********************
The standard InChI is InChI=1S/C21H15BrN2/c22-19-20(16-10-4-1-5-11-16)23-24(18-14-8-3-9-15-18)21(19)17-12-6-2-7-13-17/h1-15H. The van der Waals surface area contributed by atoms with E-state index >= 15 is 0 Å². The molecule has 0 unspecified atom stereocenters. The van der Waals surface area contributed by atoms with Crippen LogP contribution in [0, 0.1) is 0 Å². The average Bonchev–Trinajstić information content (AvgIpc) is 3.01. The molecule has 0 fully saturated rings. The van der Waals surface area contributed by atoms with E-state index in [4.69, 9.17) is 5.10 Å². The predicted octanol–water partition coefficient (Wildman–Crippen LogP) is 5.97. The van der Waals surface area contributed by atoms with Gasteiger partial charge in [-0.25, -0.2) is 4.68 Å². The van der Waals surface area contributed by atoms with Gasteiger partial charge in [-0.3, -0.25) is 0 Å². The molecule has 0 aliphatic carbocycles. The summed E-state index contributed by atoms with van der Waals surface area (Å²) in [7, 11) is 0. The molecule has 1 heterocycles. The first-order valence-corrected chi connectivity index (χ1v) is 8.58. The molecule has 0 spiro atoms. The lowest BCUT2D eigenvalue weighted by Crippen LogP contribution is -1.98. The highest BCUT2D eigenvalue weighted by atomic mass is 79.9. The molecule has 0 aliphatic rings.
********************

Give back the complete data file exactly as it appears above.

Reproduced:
The standard InChI is InChI=1S/C21H15BrN2/c22-19-20(16-10-4-1-5-11-16)23-24(18-14-8-3-9-15-18)21(19)17-12-6-2-7-13-17/h1-15H. The van der Waals surface area contributed by atoms with E-state index >= 15 is 0 Å². The molecule has 0 unspecified atom stereocenters. The van der Waals surface area contributed by atoms with Crippen LogP contribution in [0, 0.1) is 0 Å². The average Bonchev–Trinajstić information content (AvgIpc) is 3.01. The molecule has 0 fully saturated rings. The van der Waals surface area contributed by atoms with E-state index in [4.69, 9.17) is 5.10 Å². The predicted octanol–water partition coefficient (Wildman–Crippen LogP) is 5.97. The van der Waals surface area contributed by atoms with Gasteiger partial charge in [-0.25, -0.2) is 4.68 Å². The van der Waals surface area contributed by atoms with Gasteiger partial charge in [-0.3, -0.25) is 0 Å². The molecule has 0 aliphatic carbocycles. The summed E-state index contributed by atoms with van der Waals surface area (Å²) in [7, 11) is 0. The molecule has 1 heterocycles. The first-order valence-corrected chi connectivity index (χ1v) is 8.58. The molecule has 0 spiro atoms. The lowest BCUT2D eigenvalue weighted by Crippen LogP contribution is -1.98. The highest BCUT2D eigenvalue weighted by atomic mass is 79.9. The molecule has 0 aliphatic rings.